The Chancellor has announced that he wants to legislate to force future governments to run surpluses in ‘normal times’. Two reasons make it hard to comment definitively on this proposal. First, the devil will be in the detail of what constitutes ‘normal’. Second, there are many unanswered questions in the theory and empirics of fiscal policy. Nonetheless, a few points as a footnote to what others, particularly Simon Wren Lewis, have written in reaction.
First, it’s interesting to note that Robert Chote, head of the Office for Budget Responsibility, has suggested that they don’t want to be responsible for defining ‘normal’. Monitoring whether given circumstances meet a government definition is fine, but coming up with a definition is not.
There is a logic to this that parrallels how our central bank is treated. The Government designs the inflation target – the number, the price index, and so on – and the BoE decides whether policy is appropriate to meet it. Chote is urging the same division of responsibility. Goals are set by government, and delegated agencies operate the instruments to achieve them. In the case of fiscal policy, governments retain also the instruments, but the OBR would have independence over its advice, which plays the role of an instrument here.
Whatever they do, if it’s true, as I’m told by someone who has seen, that they only have 4 full time economists at working level, they are going to need more resources to do it. 4! The Bank of England probably employ about 250 economists. For sure, the OBR no doubt do much of their work through the capable hands of cooperative civil servants in the relevant departments. But still. 4?
On the concept of ‘normality’. The notion that the Chancellor – and Chote in his comments – are heading towards is whether or not there is an ‘output gap’. This is a term in quite wide usage, referring to the gap between what the economy is producing, and ‘potential’, if all resources were put to use.
But it is actually an extremely fuzzy idea, one that only really becomes concrete in a particular theoretical or empirical model. We could think of the gap between actual output and a trend line. And there are many concepts of trend lines. Straight line trends. Trends that assume that the level of otuput is mean-reverting, and trend lines that assme that the growth rate of output is mean-reverting. Moving averages, and other filters.
We could think of ‘normal’ as being, in the New Keynesian macro model, the level of output that would obtain if, counterfactually, all prices and wages were flexible. Or further, as the level of output we would get if some of the other frictions that slow the adjustment of capital for example, were not operating. Some business cycle theorists would see ALL movements in output as ‘normal’. ‘Normal’ is highly controversial in macro.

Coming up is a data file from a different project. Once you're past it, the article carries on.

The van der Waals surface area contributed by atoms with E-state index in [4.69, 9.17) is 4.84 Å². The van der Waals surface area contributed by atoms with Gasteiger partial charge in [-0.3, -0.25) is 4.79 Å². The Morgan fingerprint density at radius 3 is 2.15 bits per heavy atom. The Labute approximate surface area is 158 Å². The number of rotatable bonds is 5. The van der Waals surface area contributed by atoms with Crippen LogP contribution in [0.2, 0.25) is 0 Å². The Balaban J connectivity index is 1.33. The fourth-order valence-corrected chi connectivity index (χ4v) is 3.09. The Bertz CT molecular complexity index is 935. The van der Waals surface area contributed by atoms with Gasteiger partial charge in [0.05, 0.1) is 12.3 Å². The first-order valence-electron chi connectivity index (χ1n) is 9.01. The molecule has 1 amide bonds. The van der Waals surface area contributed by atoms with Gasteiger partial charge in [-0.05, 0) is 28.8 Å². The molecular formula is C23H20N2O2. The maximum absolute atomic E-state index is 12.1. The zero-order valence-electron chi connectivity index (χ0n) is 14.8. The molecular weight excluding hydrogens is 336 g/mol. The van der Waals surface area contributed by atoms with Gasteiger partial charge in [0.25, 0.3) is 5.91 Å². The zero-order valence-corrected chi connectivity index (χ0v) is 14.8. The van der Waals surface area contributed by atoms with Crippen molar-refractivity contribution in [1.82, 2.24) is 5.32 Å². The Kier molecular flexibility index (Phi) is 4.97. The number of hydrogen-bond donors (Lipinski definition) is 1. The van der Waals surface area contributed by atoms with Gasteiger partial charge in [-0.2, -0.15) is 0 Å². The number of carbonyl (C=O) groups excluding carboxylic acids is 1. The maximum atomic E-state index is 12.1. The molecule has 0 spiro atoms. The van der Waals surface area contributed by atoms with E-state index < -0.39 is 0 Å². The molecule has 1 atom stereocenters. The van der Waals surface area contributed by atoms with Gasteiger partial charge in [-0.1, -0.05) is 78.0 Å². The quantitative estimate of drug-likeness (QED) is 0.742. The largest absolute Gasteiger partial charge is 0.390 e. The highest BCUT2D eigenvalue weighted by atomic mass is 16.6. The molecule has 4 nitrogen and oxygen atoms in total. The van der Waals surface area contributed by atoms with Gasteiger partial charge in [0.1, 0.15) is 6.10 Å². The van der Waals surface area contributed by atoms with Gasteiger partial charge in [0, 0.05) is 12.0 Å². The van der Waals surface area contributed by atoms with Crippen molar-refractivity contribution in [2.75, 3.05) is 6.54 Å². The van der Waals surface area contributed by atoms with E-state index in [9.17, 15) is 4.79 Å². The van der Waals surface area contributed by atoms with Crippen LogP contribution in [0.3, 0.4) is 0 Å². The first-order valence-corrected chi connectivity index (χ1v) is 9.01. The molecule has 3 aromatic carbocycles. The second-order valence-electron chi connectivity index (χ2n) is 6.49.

Exactly the same issue, of course, is grappled with by the Bank of England’s Monetary Policy Committee. In order to produce a forecast for inflation, and inform a judgement about the trajectory of their instrument settings, they need to take a punt on ‘normal’.
There is something to be said for the idea that, for the sake of credibility, this fuzziness should be resolved by making a choice – even if not warranted by the diffuse evidence – in favour of some definition. But we should not pretend that any Chancellor defined concept is more than this.
I’m in favour of the principle that we should aim at paying down the debt slowly, so that we can run it back up again with vigorous fiscal stimulus when needed in a crisis. But the unknown is wether fixing on an overall surplus is too conservative or not. Simon Wren Lewis worries that this would mean the same generation paying for the crisis it had experienced. That worry is founded if crises happen less than once in a generation. My take so far from the crisis is i) they are more likely than we previously thought, notwithstanding the financial reforms enacted subsequently; ii) in the absence of good knowledge about the distribution of future crises, it’s better to err a little on the side of caution.
Some have scoffed at the suggestion this be built into legislation. They point out correctly that a government cannot bind future parliaments. I’m not so sceptical. The Bank of England Act could be repealed easily enough, undoing central bank independence, which binds governments under ‘normal’ circumstances not to interfere in monetary policy. But it so far has not been. And I conjecture that’s because legislating has raised the political costs of changing tack. So I think legislation might be a positive step. And since it confers a certain amount of technocratic independence over fiscal policy [on the OBR] that’s a good thing too.
A particular concern I have – oft stated here and by others – is that this long-term fiscal musing is being done in the context of a determination to make aggressive cuts to spending while interest rates are trapped at the zero bound, there being now limited scope for the BoE to counter any ensuing contraction that might prevent them from returning inflation to target. Part of the reason for doing this, I suspect, is the perceived need to earn credibility for sound public finance management, so that the ‘job’ can be seen to have been ‘finished’. If we are in the business of mandating the OBR, or some other third-party, to comment on fiscal policy, a priority for me – more pressing, and less controversial than the Chancellor’s mooted surplus rule – is for such a body to be able give the government cover for vigorous deficit-stimulus in today’s circumstances.